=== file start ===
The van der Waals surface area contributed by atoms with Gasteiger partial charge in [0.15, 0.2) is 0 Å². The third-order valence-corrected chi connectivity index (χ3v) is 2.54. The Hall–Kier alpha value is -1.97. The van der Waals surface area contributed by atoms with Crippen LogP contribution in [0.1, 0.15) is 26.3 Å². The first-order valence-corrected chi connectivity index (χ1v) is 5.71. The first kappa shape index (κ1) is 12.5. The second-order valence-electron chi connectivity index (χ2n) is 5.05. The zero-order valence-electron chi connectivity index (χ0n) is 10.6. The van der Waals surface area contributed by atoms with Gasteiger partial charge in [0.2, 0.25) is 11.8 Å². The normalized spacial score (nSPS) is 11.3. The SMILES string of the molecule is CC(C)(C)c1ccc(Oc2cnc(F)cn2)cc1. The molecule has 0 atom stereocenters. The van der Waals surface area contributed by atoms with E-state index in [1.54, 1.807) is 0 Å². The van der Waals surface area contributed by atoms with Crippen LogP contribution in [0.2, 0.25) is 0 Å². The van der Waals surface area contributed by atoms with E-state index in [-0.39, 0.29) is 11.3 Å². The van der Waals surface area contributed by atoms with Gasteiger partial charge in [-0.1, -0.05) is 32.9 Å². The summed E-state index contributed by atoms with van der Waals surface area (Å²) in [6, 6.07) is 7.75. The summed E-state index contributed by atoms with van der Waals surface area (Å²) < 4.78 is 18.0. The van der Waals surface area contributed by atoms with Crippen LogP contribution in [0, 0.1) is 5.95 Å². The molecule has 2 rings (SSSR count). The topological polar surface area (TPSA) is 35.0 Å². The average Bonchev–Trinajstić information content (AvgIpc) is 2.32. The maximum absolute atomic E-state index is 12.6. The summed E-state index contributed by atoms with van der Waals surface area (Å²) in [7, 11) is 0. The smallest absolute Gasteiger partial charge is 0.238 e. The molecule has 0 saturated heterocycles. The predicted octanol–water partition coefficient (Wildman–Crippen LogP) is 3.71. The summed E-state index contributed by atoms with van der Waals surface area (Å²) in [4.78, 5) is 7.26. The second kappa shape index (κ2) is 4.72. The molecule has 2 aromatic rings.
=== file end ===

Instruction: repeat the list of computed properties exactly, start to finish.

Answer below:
The van der Waals surface area contributed by atoms with Gasteiger partial charge in [0.15, 0.2) is 0 Å². The third-order valence-corrected chi connectivity index (χ3v) is 2.54. The Hall–Kier alpha value is -1.97. The van der Waals surface area contributed by atoms with Crippen LogP contribution in [0.1, 0.15) is 26.3 Å². The first-order valence-corrected chi connectivity index (χ1v) is 5.71. The first kappa shape index (κ1) is 12.5. The second-order valence-electron chi connectivity index (χ2n) is 5.05. The zero-order valence-electron chi connectivity index (χ0n) is 10.6. The van der Waals surface area contributed by atoms with Gasteiger partial charge in [0.2, 0.25) is 11.8 Å². The normalized spacial score (nSPS) is 11.3. The SMILES string of the molecule is CC(C)(C)c1ccc(Oc2cnc(F)cn2)cc1. The molecule has 0 atom stereocenters. The van der Waals surface area contributed by atoms with E-state index in [1.54, 1.807) is 0 Å². The van der Waals surface area contributed by atoms with Crippen LogP contribution in [0.2, 0.25) is 0 Å². The van der Waals surface area contributed by atoms with E-state index in [-0.39, 0.29) is 11.3 Å². The van der Waals surface area contributed by atoms with Gasteiger partial charge in [-0.1, -0.05) is 32.9 Å². The summed E-state index contributed by atoms with van der Waals surface area (Å²) in [6, 6.07) is 7.75. The summed E-state index contributed by atoms with van der Waals surface area (Å²) < 4.78 is 18.0. The van der Waals surface area contributed by atoms with Crippen LogP contribution in [0, 0.1) is 5.95 Å². The molecule has 2 rings (SSSR count). The topological polar surface area (TPSA) is 35.0 Å². The average Bonchev–Trinajstić information content (AvgIpc) is 2.32. The maximum absolute atomic E-state index is 12.6. The summed E-state index contributed by atoms with van der Waals surface area (Å²) in [7, 11) is 0. The smallest absolute Gasteiger partial charge is 0.238 e. The molecule has 0 saturated heterocycles. The predicted octanol–water partition coefficient (Wildman–Crippen LogP) is 3.71. The summed E-state index contributed by atoms with van der Waals surface area (Å²) in [4.78, 5) is 7.26. The second kappa shape index (κ2) is 4.72. The molecule has 2 aromatic rings.